Grande Loge de France

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The Grande Loge de France (GLDF) is the third largest Masonic obedience in France. It positions itself as occupying a unique position in the landscape of French Freemasonry, recognising and having relations with the obediences of Continental Freemasonry while still considering itself to be separate from them.

History[edit]

Previous uses of the name[edit]

The name, "Grande Loge de France" was used by the first French Masonic grand body, but its foundation date is unknown. In 1773, this body gave itself a new set of Statutes and changed its name to the "Grande Orient de France". A few Lodges objected to one of the new Statutes' articles which stipulated that the Masters must be elected by the free choice of their Lodge and decided to continue under the old name of Grande Loge de France. However both bodies re-united in 1799.

History of the current Grand Loge[edit]

The current Grande Loge de France (GLDF) was founded in 1894 due to a rift in the Grand Orient. The Grande Loge de France was never recognized by the United Grand Lodge of England (UGLE),[1] although it was (briefly) recognized by a few of the Grand Lodges in the United States around the time of the First World War (UGLE and most of the American Grand Lodges currently recognise the Grande Loge Nationale Française instead). In 1954 the General Assembly (Convent) of the GLDF voted a resolution which rendered obligatory the presence of the Volume of the Sacred Law in all its Lodges. Following this, the GLDF and the GLNF entered into negotiations for a union, which ultimately failed. In 1964, the GLDF signed a 'Treaty of Fraternal Alliance' with the GODF. Some 1,000 brethren out of a total of 8,200 left GLF because they disagreed with the Treaty and joined the GLNF.

The Grand Lodge of France works the first three degrees of the Ancient and Accepted Scottish Rite (A&ASR). As of 2008 it has approximately 800 lodges and over 30,000 members.

Grande Loge de France outside of France[edit]

Grande Loge de France has lodges in 14 countries outside of France,[2] as a result of history (Lodges in former French colonies) or the absence of any other Grand Lodge in amity with the Grande Loge de France in the country at the time of the foundation of the Lodge.

  • Belgium: One lodge in Tournai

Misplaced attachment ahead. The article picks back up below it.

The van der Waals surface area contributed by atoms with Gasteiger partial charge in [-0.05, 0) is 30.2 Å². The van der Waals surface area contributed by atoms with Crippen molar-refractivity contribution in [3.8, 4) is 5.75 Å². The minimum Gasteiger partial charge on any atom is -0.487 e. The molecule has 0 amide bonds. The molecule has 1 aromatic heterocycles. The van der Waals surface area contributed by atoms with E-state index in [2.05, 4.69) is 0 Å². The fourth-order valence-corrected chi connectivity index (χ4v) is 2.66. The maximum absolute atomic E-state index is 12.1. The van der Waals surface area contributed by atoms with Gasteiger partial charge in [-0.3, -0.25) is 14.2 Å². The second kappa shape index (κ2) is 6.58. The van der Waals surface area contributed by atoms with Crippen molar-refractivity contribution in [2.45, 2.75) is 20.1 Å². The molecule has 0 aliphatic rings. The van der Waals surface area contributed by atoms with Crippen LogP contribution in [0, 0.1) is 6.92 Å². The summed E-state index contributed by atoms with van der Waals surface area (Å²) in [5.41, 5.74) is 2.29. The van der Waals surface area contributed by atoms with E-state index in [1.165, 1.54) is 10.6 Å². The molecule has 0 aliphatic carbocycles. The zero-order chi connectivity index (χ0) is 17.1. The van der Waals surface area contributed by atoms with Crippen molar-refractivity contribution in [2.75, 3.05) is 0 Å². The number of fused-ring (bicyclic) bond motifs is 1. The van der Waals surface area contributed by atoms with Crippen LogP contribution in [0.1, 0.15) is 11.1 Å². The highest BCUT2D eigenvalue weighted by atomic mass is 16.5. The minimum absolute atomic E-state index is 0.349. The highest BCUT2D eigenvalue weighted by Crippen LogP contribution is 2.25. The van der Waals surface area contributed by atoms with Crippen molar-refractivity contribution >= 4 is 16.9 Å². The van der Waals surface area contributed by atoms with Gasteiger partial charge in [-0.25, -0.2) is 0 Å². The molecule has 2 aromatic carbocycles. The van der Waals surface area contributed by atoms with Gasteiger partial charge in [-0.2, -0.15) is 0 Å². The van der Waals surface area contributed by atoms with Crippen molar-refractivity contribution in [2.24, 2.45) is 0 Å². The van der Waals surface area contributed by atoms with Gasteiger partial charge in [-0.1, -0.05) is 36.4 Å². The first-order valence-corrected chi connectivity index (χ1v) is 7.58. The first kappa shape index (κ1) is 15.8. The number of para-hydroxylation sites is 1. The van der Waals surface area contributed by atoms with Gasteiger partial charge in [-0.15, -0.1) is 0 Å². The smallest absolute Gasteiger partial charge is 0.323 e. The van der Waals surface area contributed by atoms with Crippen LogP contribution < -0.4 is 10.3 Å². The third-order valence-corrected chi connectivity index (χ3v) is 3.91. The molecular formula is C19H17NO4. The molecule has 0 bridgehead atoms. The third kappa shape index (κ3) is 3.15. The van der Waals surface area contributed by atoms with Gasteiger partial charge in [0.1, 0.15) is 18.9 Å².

• Thailand: One lodge in Bangkok
  • Canada: One lodge in Montreal
  • Congo: Three lodges, two in Brazzaville and one in Pointe Noire
  • England: One lodge in London[3]
  • Israel: Two lodges, one in Jerusalem and one in Tel Aviv
  • Latvia: Three lodges in Riga
  • Lithuania: One lodge in Kaunas
  • Madagascar: Three lodges
  • Mauritius: Four lodges
  • Russia: One lodge in Moscow
  • Senegal: One lodge
  • Spain: Two lodges, one in Barcelona[4] and one in Madrid[5]

Confederation of the United Grand Lodges of Europe[edit]

In 2000, together with other European Grand Lodges and the "Opera" Traditional and Symbolic Grand Lodge, the GLDF formed the Confederation of the United Grand Lodges of Europe.[6]

As of 2008, the Confederation of the United Grand Lodges of Europe had 11 constituent members:

  • Gran Logia de Canarias
  • Grande Loge de France
  • Grand Lodge of Greece A&ASR
  • General Grand Lodge of Italy
  • National Grand Lodge of Portugal
  • National Grand Lodge of Serbia
  • La Grande Loge Nationale du Liban
  • National Grand Lodge of Romania
  • Grande Loge traditionnelle et symbolique Opéra
  • Grande Loge unie du Liban
  • Sun Grand Lodge of Lebanon
  • United Grand Lodge of Russia (in 2010)[7][8]

Recognition[edit]

In France, there are some 11 Grand Lodges, few of which officially recognize the legitimacy of the others. Many cooperate with GLdF at a level below official recognition.

References[edit]

Bibliography[edit]

  • Connaître la Grande Loge de France, édit. Ivoire Clair, collection Les Architectes de la Connaissance dirigée par Philippe Morbach, Paris, 2000 ISBN 2-913882-06-4
  • Daniel Ligou (dir.), Histoire des Francs-Maçons en France, tome 2, 1815-2000, Privat, Toulouse, 2000 ISBN 2-7089-6839-4
  • Roger Dachez, Histoire de la franc-maçonnerie française, PUF, Paris, 2003 ISBN 2-13-053539-9
  • Gilbert Garibal, Être franc-maçon aujourd'hui, Marabout, Alleur (Belgique), 1994 ISBN 2-501-02029-4

External links[edit]